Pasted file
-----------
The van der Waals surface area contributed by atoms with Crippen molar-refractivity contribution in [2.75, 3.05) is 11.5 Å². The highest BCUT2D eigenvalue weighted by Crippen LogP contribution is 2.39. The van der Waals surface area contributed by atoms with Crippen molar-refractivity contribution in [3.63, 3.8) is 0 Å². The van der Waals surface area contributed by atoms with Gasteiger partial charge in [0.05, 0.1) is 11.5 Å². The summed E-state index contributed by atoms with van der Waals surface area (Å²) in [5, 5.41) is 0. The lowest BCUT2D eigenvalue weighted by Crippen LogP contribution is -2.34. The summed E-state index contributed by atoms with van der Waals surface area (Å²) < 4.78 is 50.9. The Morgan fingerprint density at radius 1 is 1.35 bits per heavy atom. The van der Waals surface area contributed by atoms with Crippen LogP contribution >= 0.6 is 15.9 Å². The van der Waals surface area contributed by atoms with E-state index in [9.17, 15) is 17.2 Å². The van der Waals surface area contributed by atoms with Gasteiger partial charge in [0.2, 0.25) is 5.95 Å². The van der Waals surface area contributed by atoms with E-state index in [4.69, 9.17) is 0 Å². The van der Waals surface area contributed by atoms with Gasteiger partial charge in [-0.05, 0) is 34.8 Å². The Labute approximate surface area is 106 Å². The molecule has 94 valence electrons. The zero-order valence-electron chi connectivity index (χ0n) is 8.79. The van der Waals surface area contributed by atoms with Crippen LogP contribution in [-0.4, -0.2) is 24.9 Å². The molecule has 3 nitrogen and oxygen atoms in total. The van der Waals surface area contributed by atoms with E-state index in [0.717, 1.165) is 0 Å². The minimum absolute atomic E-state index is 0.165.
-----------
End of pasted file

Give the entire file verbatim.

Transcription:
The van der Waals surface area contributed by atoms with Crippen molar-refractivity contribution in [2.75, 3.05) is 11.5 Å². The highest BCUT2D eigenvalue weighted by Crippen LogP contribution is 2.39. The van der Waals surface area contributed by atoms with Crippen molar-refractivity contribution in [3.63, 3.8) is 0 Å². The van der Waals surface area contributed by atoms with Gasteiger partial charge in [0.05, 0.1) is 11.5 Å². The summed E-state index contributed by atoms with van der Waals surface area (Å²) in [5, 5.41) is 0. The lowest BCUT2D eigenvalue weighted by Crippen LogP contribution is -2.34. The summed E-state index contributed by atoms with van der Waals surface area (Å²) < 4.78 is 50.9. The Morgan fingerprint density at radius 1 is 1.35 bits per heavy atom. The van der Waals surface area contributed by atoms with Crippen LogP contribution >= 0.6 is 15.9 Å². The van der Waals surface area contributed by atoms with E-state index in [9.17, 15) is 17.2 Å². The van der Waals surface area contributed by atoms with Gasteiger partial charge in [0.2, 0.25) is 5.95 Å². The van der Waals surface area contributed by atoms with E-state index in [4.69, 9.17) is 0 Å². The van der Waals surface area contributed by atoms with Gasteiger partial charge in [-0.05, 0) is 34.8 Å². The Labute approximate surface area is 106 Å². The molecule has 94 valence electrons. The zero-order valence-electron chi connectivity index (χ0n) is 8.79. The van der Waals surface area contributed by atoms with Crippen LogP contribution in [-0.4, -0.2) is 24.9 Å². The molecule has 3 nitrogen and oxygen atoms in total. The van der Waals surface area contributed by atoms with E-state index in [0.717, 1.165) is 0 Å². The minimum absolute atomic E-state index is 0.165.